Trypanosoma cruzi infection causes cardiomyopathy and vasculopathy. We examined the consequence of this infection for the mitogen-activated protein kinase (MAPK) pathways, which regelate cell proliferation in cultured human umbilical vein endothelial and vascular smooth muscle cells. Infection of these cells resulted in activation of extracellular signal-regulated kinases land 2 (ERK1/2) but not c-Jun N-terminal kinase or p38 MAPK. Treatment of these cells with the MAPK kinase inhibitor PD98059 prior to infection blocked the increase in phosphorylated ERK1/2 seen with infection. Heat-killed parasites did not activate ERK1/2, indicating that activation of ERK1/2 was dependent on infection of these cells by live parasites. Furthermore, transfection with dominant-negative Raf(301) or Ras(N17) constructs reduced the infection-associated levels of phospho-ERK1/2, indicating that the activation of ERK1/2 involved the Ras-Raf-ERK pathway. Infection also resulted in an increase in activator protein 1 (AP-1) activity, which was inhibited by transfection with a dominant-negative Raf(301) construct. T. cruzi-infected endothelial cells secreted endothelin-1 and interleukin-1β, which activated ERK1/2 and induced cyclin D1 expression in uninfected smooth muscle cells. These data suggest a possible molecular paradigm for the pathogenesis of the vasculopathy and the cardiovascular remodeling associated with T. cruzi infection.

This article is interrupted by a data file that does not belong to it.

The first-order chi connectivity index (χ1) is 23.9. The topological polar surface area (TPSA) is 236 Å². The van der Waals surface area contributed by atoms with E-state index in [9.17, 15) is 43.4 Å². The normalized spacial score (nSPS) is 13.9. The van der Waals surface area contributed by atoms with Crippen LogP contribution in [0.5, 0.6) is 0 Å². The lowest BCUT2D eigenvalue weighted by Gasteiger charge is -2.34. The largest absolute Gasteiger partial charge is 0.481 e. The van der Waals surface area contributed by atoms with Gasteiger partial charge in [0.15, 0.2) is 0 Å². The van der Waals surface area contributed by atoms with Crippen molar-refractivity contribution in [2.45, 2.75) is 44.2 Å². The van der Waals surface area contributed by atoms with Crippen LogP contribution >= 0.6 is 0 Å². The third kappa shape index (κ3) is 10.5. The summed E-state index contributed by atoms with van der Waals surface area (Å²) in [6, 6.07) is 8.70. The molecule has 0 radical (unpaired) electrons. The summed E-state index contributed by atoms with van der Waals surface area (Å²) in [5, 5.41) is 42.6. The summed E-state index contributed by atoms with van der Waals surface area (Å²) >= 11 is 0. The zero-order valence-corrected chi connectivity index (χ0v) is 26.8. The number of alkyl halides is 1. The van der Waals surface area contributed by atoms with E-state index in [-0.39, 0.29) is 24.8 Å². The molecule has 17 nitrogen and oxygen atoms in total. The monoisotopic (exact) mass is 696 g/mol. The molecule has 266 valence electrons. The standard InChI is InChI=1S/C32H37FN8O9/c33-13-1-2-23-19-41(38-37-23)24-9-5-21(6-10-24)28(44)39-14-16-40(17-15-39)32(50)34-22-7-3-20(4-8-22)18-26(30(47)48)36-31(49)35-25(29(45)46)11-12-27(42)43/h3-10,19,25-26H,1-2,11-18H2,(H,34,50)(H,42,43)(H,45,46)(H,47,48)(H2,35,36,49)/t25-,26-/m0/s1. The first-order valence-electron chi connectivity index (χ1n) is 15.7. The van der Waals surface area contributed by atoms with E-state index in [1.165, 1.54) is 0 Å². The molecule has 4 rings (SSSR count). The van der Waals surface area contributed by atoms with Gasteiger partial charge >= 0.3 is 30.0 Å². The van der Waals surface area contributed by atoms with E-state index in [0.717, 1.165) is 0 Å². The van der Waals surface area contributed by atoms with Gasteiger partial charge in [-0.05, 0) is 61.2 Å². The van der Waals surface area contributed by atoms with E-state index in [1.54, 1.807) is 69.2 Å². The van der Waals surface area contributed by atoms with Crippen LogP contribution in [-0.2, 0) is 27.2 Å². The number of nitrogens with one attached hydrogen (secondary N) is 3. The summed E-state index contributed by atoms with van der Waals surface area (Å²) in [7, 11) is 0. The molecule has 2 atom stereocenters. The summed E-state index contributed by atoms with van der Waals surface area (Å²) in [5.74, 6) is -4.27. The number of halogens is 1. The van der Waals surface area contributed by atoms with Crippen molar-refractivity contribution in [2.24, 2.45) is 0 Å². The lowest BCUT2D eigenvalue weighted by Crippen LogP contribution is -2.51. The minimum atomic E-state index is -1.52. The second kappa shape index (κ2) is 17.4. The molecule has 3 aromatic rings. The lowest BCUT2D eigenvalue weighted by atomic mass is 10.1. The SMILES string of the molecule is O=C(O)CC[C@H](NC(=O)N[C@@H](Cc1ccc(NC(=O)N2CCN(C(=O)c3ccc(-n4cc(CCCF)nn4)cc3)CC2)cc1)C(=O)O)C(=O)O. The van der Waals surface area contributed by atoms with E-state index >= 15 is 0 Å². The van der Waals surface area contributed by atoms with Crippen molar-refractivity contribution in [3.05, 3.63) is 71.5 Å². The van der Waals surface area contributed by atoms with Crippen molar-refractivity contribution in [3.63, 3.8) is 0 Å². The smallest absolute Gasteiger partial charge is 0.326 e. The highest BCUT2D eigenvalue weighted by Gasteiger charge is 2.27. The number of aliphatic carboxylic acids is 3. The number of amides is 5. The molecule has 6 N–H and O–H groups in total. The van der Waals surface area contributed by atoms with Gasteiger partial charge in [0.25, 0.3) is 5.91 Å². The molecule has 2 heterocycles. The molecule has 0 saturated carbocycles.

|Original language||English (US)|
|Number of pages||9|
|Journal||Infection and immunity|
|State||Published - Sep 2004|
ASJC Scopus subject areas
- Infectious Diseases